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Pattern Co. History


History

Commercial patterns are full-scale tissue paper clothing patterns used by the home-sewer to create garments and accessories.   Commercial patterns are designed to be a disposable tool of the garment creation process, a fact which makes them extremely difficult to preserve. The CoPA project was conceived as a means of electronically capturing and recording commercial pattern information in order to preserve these scattered and vanishing records of European and American culture.

Two basic problems are often encountered in assembling and cataloging commercial pattern information.  First, the patterns are generally not dated, and therefore it has been necessary to consult primary sources such as fashion periodicals and pattern catalogues in order to create a comprehensive pattern dating resource.  In fact, pattern-dating information from more than thirty pattern companies has been compiled, using the first appearance of the pattern in periodicals, catalogs, and/or flyers as a baseline for dating the item.

The second problem is that the numbering series used by pattern companies to identify each pattern is often erratic, and therefore unreliable and difficult to decipher.   Betty Williams, a theatrical costumer in New York City, pioneered research on commercial patterns in the early (1980's?) by deciphering the complex numbering series used by various pattern companies.  Over the years, she became a leader in the field, establishing a major personal pattern collection and encouraging others to actively participate in the collection and storage of patterns.  Betty passed away on 1997 leaving behind a wealthy legacy of research, and an extensive pattern collection which is now housed at the University of Rhode Island.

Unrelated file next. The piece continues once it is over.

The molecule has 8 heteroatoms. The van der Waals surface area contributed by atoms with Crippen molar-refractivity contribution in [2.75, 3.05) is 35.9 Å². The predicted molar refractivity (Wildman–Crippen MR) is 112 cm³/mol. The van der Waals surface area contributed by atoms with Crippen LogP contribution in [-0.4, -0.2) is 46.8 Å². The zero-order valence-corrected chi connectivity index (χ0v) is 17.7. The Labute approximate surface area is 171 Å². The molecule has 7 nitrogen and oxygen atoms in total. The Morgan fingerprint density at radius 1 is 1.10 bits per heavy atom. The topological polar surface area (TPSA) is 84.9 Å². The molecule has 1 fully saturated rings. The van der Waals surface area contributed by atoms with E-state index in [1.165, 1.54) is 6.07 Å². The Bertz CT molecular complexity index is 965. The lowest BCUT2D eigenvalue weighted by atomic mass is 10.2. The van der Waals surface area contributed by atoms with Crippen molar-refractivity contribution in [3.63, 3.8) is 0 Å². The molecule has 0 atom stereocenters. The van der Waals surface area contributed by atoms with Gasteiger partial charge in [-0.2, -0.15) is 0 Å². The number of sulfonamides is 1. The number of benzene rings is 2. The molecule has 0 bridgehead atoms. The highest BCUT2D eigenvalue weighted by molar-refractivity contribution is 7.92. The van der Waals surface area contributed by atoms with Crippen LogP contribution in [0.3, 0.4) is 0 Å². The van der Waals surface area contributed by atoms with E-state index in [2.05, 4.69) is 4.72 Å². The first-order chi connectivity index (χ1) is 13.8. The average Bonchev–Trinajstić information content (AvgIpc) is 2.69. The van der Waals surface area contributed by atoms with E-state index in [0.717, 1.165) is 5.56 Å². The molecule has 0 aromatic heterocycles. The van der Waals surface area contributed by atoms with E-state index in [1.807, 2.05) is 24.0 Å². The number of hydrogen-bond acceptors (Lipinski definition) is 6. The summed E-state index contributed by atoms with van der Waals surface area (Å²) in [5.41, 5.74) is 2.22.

The CoPA computer database application was initially conceived as a means of organizing and preserving the substantial number of commercial patterns in the URI/Theatre Department collection.  Work on the original database application began in 1986, and over the years the tool has evolved to adapt to changing needs and advances in technology.  In addition to pictures and textual descriptions of the patterns themselves, pattern numbering sequences, and pricing for the predominant pattern companies has been assembled (when possible) for each record in the database. Click here for more information on the current version of the application.